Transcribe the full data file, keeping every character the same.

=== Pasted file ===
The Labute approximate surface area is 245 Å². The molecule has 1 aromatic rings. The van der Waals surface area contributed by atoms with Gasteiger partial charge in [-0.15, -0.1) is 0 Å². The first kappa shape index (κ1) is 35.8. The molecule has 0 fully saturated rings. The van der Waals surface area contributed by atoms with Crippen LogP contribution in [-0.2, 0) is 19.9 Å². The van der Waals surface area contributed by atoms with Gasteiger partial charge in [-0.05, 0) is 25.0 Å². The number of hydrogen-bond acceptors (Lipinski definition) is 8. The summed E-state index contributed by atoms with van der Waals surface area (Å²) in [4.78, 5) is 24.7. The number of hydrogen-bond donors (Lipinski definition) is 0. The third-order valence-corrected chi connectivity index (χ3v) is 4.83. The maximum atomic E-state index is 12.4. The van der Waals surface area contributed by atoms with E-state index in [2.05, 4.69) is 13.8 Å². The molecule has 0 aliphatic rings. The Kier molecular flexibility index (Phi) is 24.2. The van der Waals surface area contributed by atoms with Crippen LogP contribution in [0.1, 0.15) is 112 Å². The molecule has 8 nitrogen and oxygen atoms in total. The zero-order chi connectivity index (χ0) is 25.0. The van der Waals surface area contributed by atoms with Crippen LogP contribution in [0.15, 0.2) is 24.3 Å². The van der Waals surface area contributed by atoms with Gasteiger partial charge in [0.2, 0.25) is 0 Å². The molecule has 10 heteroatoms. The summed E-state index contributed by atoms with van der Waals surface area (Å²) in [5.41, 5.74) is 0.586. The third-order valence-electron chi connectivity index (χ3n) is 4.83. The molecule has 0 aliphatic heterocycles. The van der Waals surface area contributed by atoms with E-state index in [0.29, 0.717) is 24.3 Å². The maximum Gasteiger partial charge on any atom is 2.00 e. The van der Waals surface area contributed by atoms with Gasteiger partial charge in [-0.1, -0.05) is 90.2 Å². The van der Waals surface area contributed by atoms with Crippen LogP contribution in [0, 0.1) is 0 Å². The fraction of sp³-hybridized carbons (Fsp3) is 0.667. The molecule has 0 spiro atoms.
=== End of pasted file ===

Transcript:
The Labute approximate surface area is 245 Å². The molecule has 1 aromatic rings. The van der Waals surface area contributed by atoms with Gasteiger partial charge in [-0.15, -0.1) is 0 Å². The first kappa shape index (κ1) is 35.8. The molecule has 0 fully saturated rings. The van der Waals surface area contributed by atoms with Crippen LogP contribution in [-0.2, 0) is 19.9 Å². The van der Waals surface area contributed by atoms with Gasteiger partial charge in [-0.05, 0) is 25.0 Å². The number of hydrogen-bond acceptors (Lipinski definition) is 8. The summed E-state index contributed by atoms with van der Waals surface area (Å²) in [4.78, 5) is 24.7. The number of hydrogen-bond donors (Lipinski definition) is 0. The third-order valence-corrected chi connectivity index (χ3v) is 4.83. The maximum atomic E-state index is 12.4. The van der Waals surface area contributed by atoms with E-state index in [2.05, 4.69) is 13.8 Å². The molecule has 0 aliphatic rings. The Kier molecular flexibility index (Phi) is 24.2. The van der Waals surface area contributed by atoms with Crippen LogP contribution in [0.1, 0.15) is 112 Å². The molecule has 8 nitrogen and oxygen atoms in total. The zero-order chi connectivity index (χ0) is 25.0. The van der Waals surface area contributed by atoms with Crippen LogP contribution in [0.15, 0.2) is 24.3 Å². The van der Waals surface area contributed by atoms with Gasteiger partial charge in [0.2, 0.25) is 0 Å². The molecule has 10 heteroatoms. The summed E-state index contributed by atoms with van der Waals surface area (Å²) in [5.41, 5.74) is 0.586. The third-order valence-electron chi connectivity index (χ3n) is 4.83. The molecule has 0 aliphatic heterocycles. The van der Waals surface area contributed by atoms with E-state index in [0.29, 0.717) is 24.3 Å². The maximum Gasteiger partial charge on any atom is 2.00 e. The van der Waals surface area contributed by atoms with Gasteiger partial charge in [-0.1, -0.05) is 90.2 Å². The van der Waals surface area contributed by atoms with Crippen LogP contribution in [0, 0.1) is 0 Å². The fraction of sp³-hybridized carbons (Fsp3) is 0.667. The molecule has 0 spiro atoms.